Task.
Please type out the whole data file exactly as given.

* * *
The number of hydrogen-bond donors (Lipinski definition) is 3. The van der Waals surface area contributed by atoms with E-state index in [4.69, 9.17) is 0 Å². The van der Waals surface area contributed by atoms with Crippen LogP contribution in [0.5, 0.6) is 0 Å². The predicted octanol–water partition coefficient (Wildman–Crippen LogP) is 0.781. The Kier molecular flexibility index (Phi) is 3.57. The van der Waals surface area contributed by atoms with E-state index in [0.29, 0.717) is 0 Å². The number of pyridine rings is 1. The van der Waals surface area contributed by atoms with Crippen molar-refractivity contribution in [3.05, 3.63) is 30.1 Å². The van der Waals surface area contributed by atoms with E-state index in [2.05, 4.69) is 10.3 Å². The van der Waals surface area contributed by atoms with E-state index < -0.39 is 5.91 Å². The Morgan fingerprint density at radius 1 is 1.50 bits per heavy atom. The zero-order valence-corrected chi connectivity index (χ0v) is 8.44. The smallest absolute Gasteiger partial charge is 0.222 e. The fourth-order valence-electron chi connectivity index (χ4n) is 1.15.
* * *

The number of hydrogen-bond donors (Lipinski definition) is 3. The van der Waals surface area contributed by atoms with E-state index in [4.69, 9.17) is 0 Å². The van der Waals surface area contributed by atoms with Crippen LogP contribution in [0.5, 0.6) is 0 Å². The predicted octanol–water partition coefficient (Wildman–Crippen LogP) is 0.781. The Kier molecular flexibility index (Phi) is 3.57. The van der Waals surface area contributed by atoms with E-state index in [0.29, 0.717) is 0 Å². The number of pyridine rings is 1. The van der Waals surface area contributed by atoms with Crippen molar-refractivity contribution in [3.05, 3.63) is 30.1 Å². The van der Waals surface area contributed by atoms with E-state index in [2.05, 4.69) is 10.3 Å². The van der Waals surface area contributed by atoms with E-state index < -0.39 is 5.91 Å². The Morgan fingerprint density at radius 1 is 1.50 bits per heavy atom. The zero-order valence-corrected chi connectivity index (χ0v) is 8.44. The smallest absolute Gasteiger partial charge is 0.222 e. The fourth-order valence-electron chi connectivity index (χ4n) is 1.15.